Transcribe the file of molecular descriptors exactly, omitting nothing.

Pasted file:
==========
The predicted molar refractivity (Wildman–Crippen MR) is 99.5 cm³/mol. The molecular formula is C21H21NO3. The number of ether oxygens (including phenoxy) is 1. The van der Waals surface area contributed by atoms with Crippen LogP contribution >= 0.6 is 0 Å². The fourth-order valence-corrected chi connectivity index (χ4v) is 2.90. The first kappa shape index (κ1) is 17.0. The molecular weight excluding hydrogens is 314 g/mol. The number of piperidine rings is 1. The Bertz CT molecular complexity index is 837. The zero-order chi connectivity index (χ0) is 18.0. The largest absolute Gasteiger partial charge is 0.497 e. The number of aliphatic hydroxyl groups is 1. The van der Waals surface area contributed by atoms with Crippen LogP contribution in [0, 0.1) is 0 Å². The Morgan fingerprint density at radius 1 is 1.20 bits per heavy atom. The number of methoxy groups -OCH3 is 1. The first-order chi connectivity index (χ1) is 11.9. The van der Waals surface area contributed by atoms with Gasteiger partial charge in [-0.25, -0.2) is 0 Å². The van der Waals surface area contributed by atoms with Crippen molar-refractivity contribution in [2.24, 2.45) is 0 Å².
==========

The predicted molar refractivity (Wildman–Crippen MR) is 99.5 cm³/mol. The molecular formula is C21H21NO3. The number of ether oxygens (including phenoxy) is 1. The van der Waals surface area contributed by atoms with Crippen LogP contribution >= 0.6 is 0 Å². The fourth-order valence-corrected chi connectivity index (χ4v) is 2.90. The first kappa shape index (κ1) is 17.0. The molecular weight excluding hydrogens is 314 g/mol. The number of piperidine rings is 1. The Bertz CT molecular complexity index is 837. The zero-order chi connectivity index (χ0) is 18.0. The largest absolute Gasteiger partial charge is 0.497 e. The number of aliphatic hydroxyl groups is 1. The van der Waals surface area contributed by atoms with Crippen LogP contribution in [0, 0.1) is 0 Å². The Morgan fingerprint density at radius 1 is 1.20 bits per heavy atom. The number of methoxy groups -OCH3 is 1. The first-order chi connectivity index (χ1) is 11.9. The van der Waals surface area contributed by atoms with Gasteiger partial charge in [-0.25, -0.2) is 0 Å². The van der Waals surface area contributed by atoms with Crippen molar-refractivity contribution in [2.24, 2.45) is 0 Å².